I have posted a newer version of ocelot. It can be found at
http://www.ocelot.scarecrowtech.com/.

It is substantially the same as what you will get from Brad’s site but I
have cleaned up a few things that might be pain for a new user (handles
missing ‘/’ for webapps better, will log to stdout if it is open instead
of just to the log file, and will return an error 404 in some cases that
caused it to just drop the connection before). The example webapps are
a bit of a mess right now, but they should be able to demonstrate
things. I plan to clean things up some more over the next couple of
days (and add a real website to support it).

Not sure how it compares to WEBrick since I have never used it.

Ocelot started out to be a clone of a Java Servlet container but it’s
API has changed a lot since then (mostly thanks to the influence of Brad
Cox who is using it with his ILE project-
http://www.virtualschool.edu/ile/index.html).

It also supports RSP pages (basically JSP pages that use Ruby instead of
Java), including the Java method of “compiling” the RSP page to a Ruby
class (servlet) and using that. Also it does not require anything other
than Ruby to run. I want to keep it small and simple (at least the core
package) so it should be easy to check out.

Steven Stanfield

···

On Wed, 2002-08-28 at 13:35, Nat Pryce wrote:

On Wed, 2002-08-28 at 16:50, Edward Wilson wrote:

Steven Stanfield is working on `Ocelot’, a simular architecture to Tomcat.

Do you have a URL for Ocelot?

How will it differ from WEBrick?

Cheers,
Nat.


Dr. Nathaniel Pryce, Technical Director, B13media Ltd.
Studio 3a, 22-24 Highbury Grove, London N5 2EA, UK
http://www.b13media.com

Keys to this: they have to be able to work adequately as separate
components, and very well together. They should all use only freely
available components. Last of all, and this is just something
that bothers
me: they shouldn’t just be copies of the way Language X does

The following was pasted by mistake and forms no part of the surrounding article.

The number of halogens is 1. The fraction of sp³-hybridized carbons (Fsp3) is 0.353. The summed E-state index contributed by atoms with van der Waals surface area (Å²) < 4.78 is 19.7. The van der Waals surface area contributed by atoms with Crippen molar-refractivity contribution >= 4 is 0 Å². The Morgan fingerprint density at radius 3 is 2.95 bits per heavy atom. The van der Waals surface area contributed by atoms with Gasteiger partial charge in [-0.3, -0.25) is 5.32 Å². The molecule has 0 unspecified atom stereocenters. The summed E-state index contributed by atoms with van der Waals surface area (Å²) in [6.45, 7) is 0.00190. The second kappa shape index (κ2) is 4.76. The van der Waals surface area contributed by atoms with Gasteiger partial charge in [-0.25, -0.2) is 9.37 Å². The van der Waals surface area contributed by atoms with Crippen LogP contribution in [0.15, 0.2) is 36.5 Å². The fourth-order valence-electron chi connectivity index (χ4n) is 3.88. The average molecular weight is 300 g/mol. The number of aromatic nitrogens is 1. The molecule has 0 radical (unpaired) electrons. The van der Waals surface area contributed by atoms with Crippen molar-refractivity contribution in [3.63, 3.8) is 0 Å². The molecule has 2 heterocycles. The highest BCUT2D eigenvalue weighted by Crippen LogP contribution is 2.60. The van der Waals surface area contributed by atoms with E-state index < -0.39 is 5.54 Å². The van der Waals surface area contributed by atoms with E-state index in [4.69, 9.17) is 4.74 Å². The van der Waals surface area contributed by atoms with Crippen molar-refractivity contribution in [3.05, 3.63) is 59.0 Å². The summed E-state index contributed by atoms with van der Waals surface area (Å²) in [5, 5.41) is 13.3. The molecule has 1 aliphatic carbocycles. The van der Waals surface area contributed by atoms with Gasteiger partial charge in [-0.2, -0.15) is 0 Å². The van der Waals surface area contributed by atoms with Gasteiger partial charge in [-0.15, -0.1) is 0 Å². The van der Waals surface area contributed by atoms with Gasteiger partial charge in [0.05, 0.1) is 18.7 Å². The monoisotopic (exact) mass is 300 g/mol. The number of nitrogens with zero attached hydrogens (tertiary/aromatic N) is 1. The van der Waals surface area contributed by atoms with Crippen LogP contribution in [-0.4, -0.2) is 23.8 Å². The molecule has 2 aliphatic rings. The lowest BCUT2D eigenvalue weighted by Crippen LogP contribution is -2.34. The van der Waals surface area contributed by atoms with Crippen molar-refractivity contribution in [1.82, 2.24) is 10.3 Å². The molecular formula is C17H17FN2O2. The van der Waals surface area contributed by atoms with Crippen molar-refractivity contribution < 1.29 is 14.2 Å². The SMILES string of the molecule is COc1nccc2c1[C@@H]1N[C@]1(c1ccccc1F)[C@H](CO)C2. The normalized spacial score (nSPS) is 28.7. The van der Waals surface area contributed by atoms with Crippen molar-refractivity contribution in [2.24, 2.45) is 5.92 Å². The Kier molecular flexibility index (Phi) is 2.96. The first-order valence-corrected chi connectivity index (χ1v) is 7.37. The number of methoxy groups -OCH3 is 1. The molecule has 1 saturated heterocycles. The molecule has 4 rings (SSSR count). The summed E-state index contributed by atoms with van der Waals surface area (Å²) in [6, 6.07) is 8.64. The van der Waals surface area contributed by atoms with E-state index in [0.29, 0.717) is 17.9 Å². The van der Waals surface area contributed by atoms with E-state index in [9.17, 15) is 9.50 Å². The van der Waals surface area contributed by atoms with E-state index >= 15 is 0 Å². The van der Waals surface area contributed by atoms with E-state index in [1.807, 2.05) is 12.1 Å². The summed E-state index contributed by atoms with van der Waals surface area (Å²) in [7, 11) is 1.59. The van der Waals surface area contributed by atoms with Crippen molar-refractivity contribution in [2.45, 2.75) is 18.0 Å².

something, with the assumption that you have used Language X and would
rather read the
documentation to original Language X implementation.

I heartily second this last point. I get concerned when I read posts
advocating Ruby applications designed to follow a spec designed with
another language in mind. Compatibility/interoperability are
interesting goals in a general sense, but carry certain risks.

There was a lengthy thread on ruby-talk concerning Ruby, XML, and W3C
specs. By and large, while many people felt adherence to specs made
certain tasks easier to understand, those specs were not written with
Ruby in mind, and blind adherence would mean foregoing much of Ruby’s
elegance. The particular case was the W3C XML DOM. It’s a “standard” in
the general W3C-spec sort of way, and many people are familiar with it,
but the API just falls flat compared to how one can manipulate XML using
a Ruby Way API (see REXML).

So, specs like EJB or J2EE or Ant may be the best thing since sliced
bread for the Java crowd, but they don’t reflect a Ruby Way of doing
certain things. We should steal the better ideas and then build things
that play best with Ruby.

James

I agree with all this, too. There must be some good ideas we can steal
from EJB, but I would definitely not want to see a large resemblance.

In the related thread (Distributed Object Containers) when I mentioned
that I hope in N years that Perl, Ruby, Java, etc. are interoperable to a
large degree, I did have in mind that Ruby could then leverage EJB or
whatever (others have mentioned Swing, I would add CPAN). However, these
are general goals, and I do believe that a Ruby way can (most likely will)
evolve to handle application-server-related tasks.

But it won’t happen overnight; it’s a big task.

Gavin